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B.C. gas prices are falling, but will it last?

In Metro Vancouver, gas prices are expected to drop further over the Labour Day weekend, but one expert warns that trend could signal an economic downturn and could spike again by the end of the year.
An energy expert says the fall in gas prices is partly due to markets readjusting to the reality of the war in Ukraine.

Gasoline prices continued to fall across much of British Columbia going into the last travel weekend of the summer.

In Metro Vancouver, gas stations in Burnaby and Richmond saw a litre of gas drop to 182.9 at some stations, according to the website GasBuddy

The gasoline price prediction website, Gas Wizard, forecast average prices in Metro Vancouver to drop again Friday, Sept. 2.

That may be good news for the bank account in the short term. But the price drop also signals a looming economic downturn, says University of British Columbia energy economist Werner Antweiler. 

“There's clearly a sign that we are not looking at an economic boom anymore,” he said. “We may be looking even at a recession.”

Global fuel prices spiked across the world following the Russian invasion of Ukraine in late February, adding to record inflation rates not seen in decades.

Raise the cost of energy and you raise the cost of almost everything.

Take food in the grocery store. The trip from a farm to your refrigerator requires an often vast network of ships and trucks — almost all of which need gasoline, diesel or oil to move. 

In June, the average price for a litre of gasoline in Vancouver topped out at over 225.4, according to Statistics Canada. That month, inflation soared to 8.1 per cent.

EV sales growing slower than expected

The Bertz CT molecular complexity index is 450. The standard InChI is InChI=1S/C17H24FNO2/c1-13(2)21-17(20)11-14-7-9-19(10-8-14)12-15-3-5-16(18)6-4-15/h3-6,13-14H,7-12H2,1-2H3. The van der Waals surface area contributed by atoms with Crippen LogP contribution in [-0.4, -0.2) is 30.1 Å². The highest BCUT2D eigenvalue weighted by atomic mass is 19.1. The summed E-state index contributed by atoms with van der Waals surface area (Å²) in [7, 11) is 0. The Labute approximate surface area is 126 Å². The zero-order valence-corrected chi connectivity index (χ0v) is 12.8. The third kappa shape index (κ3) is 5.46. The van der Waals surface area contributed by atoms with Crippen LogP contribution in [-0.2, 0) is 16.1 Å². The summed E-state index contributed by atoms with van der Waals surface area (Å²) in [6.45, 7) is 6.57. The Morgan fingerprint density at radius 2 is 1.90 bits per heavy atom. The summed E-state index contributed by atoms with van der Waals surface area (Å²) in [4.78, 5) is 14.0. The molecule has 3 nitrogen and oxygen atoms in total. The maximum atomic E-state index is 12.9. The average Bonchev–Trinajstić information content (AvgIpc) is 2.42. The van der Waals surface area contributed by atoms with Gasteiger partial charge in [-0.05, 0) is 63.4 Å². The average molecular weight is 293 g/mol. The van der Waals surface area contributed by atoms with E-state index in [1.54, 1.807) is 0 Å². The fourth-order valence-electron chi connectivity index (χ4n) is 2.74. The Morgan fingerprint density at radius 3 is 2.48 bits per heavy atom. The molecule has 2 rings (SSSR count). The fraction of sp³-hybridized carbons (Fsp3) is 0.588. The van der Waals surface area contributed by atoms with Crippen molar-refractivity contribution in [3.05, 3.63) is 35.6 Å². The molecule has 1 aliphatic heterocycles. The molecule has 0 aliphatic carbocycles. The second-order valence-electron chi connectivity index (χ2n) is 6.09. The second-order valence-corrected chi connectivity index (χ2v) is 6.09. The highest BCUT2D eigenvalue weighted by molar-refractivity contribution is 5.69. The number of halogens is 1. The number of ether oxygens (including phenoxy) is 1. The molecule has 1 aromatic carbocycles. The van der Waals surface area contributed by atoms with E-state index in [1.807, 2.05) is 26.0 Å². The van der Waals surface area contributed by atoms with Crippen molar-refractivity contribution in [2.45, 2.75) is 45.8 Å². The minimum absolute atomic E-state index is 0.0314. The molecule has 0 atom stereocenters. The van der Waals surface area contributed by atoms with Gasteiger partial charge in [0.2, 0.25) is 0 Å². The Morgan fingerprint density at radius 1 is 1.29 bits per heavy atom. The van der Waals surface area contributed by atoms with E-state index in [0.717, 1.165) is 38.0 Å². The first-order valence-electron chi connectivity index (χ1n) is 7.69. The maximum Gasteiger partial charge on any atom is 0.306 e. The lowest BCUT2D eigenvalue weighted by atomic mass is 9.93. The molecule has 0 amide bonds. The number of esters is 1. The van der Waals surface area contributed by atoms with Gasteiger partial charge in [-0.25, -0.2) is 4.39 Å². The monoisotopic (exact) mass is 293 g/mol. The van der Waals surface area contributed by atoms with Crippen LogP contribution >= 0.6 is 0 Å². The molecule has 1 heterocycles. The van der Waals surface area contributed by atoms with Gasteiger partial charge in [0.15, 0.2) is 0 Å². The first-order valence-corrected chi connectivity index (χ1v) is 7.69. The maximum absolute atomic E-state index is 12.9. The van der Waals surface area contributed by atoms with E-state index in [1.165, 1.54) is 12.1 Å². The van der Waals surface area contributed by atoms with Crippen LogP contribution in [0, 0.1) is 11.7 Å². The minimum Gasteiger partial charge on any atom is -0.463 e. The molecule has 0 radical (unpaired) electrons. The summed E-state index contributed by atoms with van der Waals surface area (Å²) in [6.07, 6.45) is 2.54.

As gas prices climbed earlier this year, sales of new electric vehicles — while still growing — have been limited by a global demand shortage. 

In the first quarter of 2022, zero-emission vehicles (mostly electric) made up 17 per cent of all new vehicle sales in B.C., making it a per capita North American leader.

But by the end of the second quarter, the growth in electric vehicle sales levelled off, accounting for 16.4 per cent of market share in the first half of 2022, according to a recent S&P Global Mobility market report.

The trend toward softer than expected EV sales extends across Canada and into the United States

Meanwhile, a Glacier Media analysis showed a huge spike in new vehicle registrations in 2021 threatened to wipe out many of the gains made in moving people to public and active transportation. 

Because people who buy a car usually hang on to it for several years, the emissions from those new car purchases are expected to be locked in for at least a decade. 

The dipping cost of gas could influence B.C. drivers’ short-term buying habits.

Antweiler says he wouldn’t be surprised if an increasing number of car buyers look for a middle ground: plug-in hybrid vehicles that offer the flexibility of gas engines but the price savings of short trips on a battery. 

In B.C., the electricity used to drive a kilometre costs about a quarter the price to do it with gas, estimates the economist.

“Electrification is coming one way or the other because electricity is much cheaper than gasoline,” he said. 

Not there yet

In recent weeks, the average cost of a litre of gas in Metro Vancouver has hovered below $2. Elsewhere in the province, the price of gas remains significantly lower.

In Kelowna, prices hovered at 173.9 Thursday morning, and on Vancouver Island, a gas station in Langford saw prices drop to 179.9. 

Drivers in Salmon Arm found some of the cheapest gas in the province going into the long weekend, with the price for a litre of gas hitting 167.9, according to GasBuddy. 

Antweiler says the fall in gas prices is partly due to markets readjusting to the reality of the war in Ukraine. The cost of crude oil has also dropped due to signs Iran could soon start to add more supply to the world market, said the economist.

That all could be good news for inflation rates, which had already slightly cooled to 7.6 per cent in July after the Bank of Canada raised interest rates — part of a global push from central banks to tame rising prices. 

As the summer driving season comes to a close, fuel costs, and the inflation it helps to drive, are dipping.

“That is not to say that you cannot see high prices again,” warned Antweiler. 

“I think there is a sense that as European sanctions start binding at the end of the year, we could see another spike in oil prices.”